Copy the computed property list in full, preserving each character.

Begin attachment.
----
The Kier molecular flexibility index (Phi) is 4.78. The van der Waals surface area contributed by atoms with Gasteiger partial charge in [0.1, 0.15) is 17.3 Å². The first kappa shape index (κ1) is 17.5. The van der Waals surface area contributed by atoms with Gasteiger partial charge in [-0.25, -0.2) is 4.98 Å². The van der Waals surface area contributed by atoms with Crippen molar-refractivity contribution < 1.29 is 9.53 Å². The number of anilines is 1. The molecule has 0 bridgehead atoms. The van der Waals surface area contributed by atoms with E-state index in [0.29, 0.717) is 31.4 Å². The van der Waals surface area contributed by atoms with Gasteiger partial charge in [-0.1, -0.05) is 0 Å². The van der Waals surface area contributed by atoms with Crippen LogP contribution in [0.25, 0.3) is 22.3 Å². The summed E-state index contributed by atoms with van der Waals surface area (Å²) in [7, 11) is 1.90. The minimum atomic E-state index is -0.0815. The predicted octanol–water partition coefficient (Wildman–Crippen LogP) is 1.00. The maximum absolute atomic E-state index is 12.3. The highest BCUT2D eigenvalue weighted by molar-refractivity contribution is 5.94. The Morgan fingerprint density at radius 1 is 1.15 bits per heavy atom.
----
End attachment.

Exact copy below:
The Kier molecular flexibility index (Phi) is 4.78. The van der Waals surface area contributed by atoms with Gasteiger partial charge in [0.1, 0.15) is 17.3 Å². The first kappa shape index (κ1) is 17.5. The van der Waals surface area contributed by atoms with Gasteiger partial charge in [-0.25, -0.2) is 4.98 Å². The van der Waals surface area contributed by atoms with Crippen molar-refractivity contribution < 1.29 is 9.53 Å². The number of anilines is 1. The molecule has 0 bridgehead atoms. The van der Waals surface area contributed by atoms with E-state index in [0.29, 0.717) is 31.4 Å². The van der Waals surface area contributed by atoms with Gasteiger partial charge in [-0.1, -0.05) is 0 Å². The van der Waals surface area contributed by atoms with Crippen LogP contribution in [0.25, 0.3) is 22.3 Å². The summed E-state index contributed by atoms with van der Waals surface area (Å²) in [7, 11) is 1.90. The minimum atomic E-state index is -0.0815. The predicted octanol–water partition coefficient (Wildman–Crippen LogP) is 1.00. The maximum absolute atomic E-state index is 12.3. The highest BCUT2D eigenvalue weighted by molar-refractivity contribution is 5.94. The Morgan fingerprint density at radius 1 is 1.15 bits per heavy atom.